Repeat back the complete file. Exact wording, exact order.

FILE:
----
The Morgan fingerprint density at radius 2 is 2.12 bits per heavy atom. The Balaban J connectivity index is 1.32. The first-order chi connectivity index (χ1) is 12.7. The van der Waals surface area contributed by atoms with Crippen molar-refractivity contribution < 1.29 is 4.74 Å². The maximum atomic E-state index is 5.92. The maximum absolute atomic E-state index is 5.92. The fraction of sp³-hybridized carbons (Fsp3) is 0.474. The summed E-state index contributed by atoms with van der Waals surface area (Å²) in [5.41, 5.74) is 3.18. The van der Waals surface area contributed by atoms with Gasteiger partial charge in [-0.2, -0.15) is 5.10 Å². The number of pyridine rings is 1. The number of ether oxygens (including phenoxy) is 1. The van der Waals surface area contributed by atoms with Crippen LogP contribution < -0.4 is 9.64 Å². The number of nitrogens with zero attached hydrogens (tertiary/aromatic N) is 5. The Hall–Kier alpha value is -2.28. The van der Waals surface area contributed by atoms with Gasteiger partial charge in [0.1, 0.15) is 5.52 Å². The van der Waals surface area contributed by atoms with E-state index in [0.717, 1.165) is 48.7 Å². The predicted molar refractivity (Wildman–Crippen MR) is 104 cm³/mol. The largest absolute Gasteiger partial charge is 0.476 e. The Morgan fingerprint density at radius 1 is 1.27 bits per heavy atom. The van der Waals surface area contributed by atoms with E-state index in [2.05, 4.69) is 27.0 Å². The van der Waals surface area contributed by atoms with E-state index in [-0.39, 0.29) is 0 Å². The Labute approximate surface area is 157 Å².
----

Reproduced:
The Morgan fingerprint density at radius 2 is 2.12 bits per heavy atom. The Balaban J connectivity index is 1.32. The first-order chi connectivity index (χ1) is 12.7. The van der Waals surface area contributed by atoms with Crippen molar-refractivity contribution < 1.29 is 4.74 Å². The maximum atomic E-state index is 5.92. The maximum absolute atomic E-state index is 5.92. The fraction of sp³-hybridized carbons (Fsp3) is 0.474. The summed E-state index contributed by atoms with van der Waals surface area (Å²) in [5.41, 5.74) is 3.18. The van der Waals surface area contributed by atoms with Gasteiger partial charge in [-0.2, -0.15) is 5.10 Å². The number of pyridine rings is 1. The number of ether oxygens (including phenoxy) is 1. The van der Waals surface area contributed by atoms with Crippen LogP contribution < -0.4 is 9.64 Å². The number of nitrogens with zero attached hydrogens (tertiary/aromatic N) is 5. The Hall–Kier alpha value is -2.28. The van der Waals surface area contributed by atoms with Gasteiger partial charge in [0.1, 0.15) is 5.52 Å². The van der Waals surface area contributed by atoms with E-state index in [0.717, 1.165) is 48.7 Å². The predicted molar refractivity (Wildman–Crippen MR) is 104 cm³/mol. The largest absolute Gasteiger partial charge is 0.476 e. The Morgan fingerprint density at radius 1 is 1.27 bits per heavy atom. The van der Waals surface area contributed by atoms with E-state index in [2.05, 4.69) is 27.0 Å². The van der Waals surface area contributed by atoms with E-state index in [-0.39, 0.29) is 0 Å². The Labute approximate surface area is 157 Å².